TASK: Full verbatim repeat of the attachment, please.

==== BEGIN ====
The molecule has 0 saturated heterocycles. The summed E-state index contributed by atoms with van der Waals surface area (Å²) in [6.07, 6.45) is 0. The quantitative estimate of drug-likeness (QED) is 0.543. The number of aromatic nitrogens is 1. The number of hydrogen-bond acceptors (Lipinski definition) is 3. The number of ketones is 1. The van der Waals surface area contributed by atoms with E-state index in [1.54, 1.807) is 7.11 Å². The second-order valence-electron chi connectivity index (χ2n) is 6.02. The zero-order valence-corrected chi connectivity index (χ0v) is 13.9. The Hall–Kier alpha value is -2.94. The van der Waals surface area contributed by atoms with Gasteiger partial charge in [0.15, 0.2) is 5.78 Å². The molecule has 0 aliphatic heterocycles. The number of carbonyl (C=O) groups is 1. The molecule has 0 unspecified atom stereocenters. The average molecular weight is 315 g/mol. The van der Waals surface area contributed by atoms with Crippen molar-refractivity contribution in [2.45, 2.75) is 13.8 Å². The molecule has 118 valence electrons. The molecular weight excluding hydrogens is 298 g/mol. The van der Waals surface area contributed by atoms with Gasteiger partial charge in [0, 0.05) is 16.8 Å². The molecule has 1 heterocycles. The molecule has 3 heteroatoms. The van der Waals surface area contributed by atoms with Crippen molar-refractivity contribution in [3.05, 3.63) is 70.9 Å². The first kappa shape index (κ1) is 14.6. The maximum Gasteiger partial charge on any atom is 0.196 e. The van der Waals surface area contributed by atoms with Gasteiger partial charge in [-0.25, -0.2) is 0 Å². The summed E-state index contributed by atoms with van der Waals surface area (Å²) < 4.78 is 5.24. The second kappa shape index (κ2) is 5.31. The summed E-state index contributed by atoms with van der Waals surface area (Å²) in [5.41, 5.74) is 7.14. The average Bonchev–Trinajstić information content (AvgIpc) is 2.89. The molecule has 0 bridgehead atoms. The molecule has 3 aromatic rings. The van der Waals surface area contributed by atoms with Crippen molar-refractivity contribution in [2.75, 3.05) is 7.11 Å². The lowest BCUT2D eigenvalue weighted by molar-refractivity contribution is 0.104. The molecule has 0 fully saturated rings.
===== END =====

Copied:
The molecule has 0 saturated heterocycles. The summed E-state index contributed by atoms with van der Waals surface area (Å²) in [6.07, 6.45) is 0. The quantitative estimate of drug-likeness (QED) is 0.543. The number of aromatic nitrogens is 1. The number of hydrogen-bond acceptors (Lipinski definition) is 3. The number of ketones is 1. The van der Waals surface area contributed by atoms with E-state index in [1.54, 1.807) is 7.11 Å². The second-order valence-electron chi connectivity index (χ2n) is 6.02. The zero-order valence-corrected chi connectivity index (χ0v) is 13.9. The Hall–Kier alpha value is -2.94. The van der Waals surface area contributed by atoms with Gasteiger partial charge in [0.15, 0.2) is 5.78 Å². The molecule has 0 aliphatic heterocycles. The number of carbonyl (C=O) groups is 1. The molecule has 0 unspecified atom stereocenters. The average molecular weight is 315 g/mol. The van der Waals surface area contributed by atoms with Crippen molar-refractivity contribution in [2.45, 2.75) is 13.8 Å². The molecule has 118 valence electrons. The molecular weight excluding hydrogens is 298 g/mol. The van der Waals surface area contributed by atoms with Gasteiger partial charge in [0, 0.05) is 16.8 Å². The molecule has 1 heterocycles. The molecule has 3 heteroatoms. The van der Waals surface area contributed by atoms with Crippen molar-refractivity contribution in [3.05, 3.63) is 70.9 Å². The first kappa shape index (κ1) is 14.6. The maximum Gasteiger partial charge on any atom is 0.196 e. The van der Waals surface area contributed by atoms with Gasteiger partial charge in [-0.25, -0.2) is 0 Å². The summed E-state index contributed by atoms with van der Waals surface area (Å²) < 4.78 is 5.24. The second kappa shape index (κ2) is 5.31. The summed E-state index contributed by atoms with van der Waals surface area (Å²) in [5.41, 5.74) is 7.14. The average Bonchev–Trinajstić information content (AvgIpc) is 2.89. The molecule has 0 bridgehead atoms. The molecule has 3 aromatic rings. The van der Waals surface area contributed by atoms with Crippen molar-refractivity contribution in [2.75, 3.05) is 7.11 Å². The lowest BCUT2D eigenvalue weighted by molar-refractivity contribution is 0.104. The molecule has 0 fully saturated rings.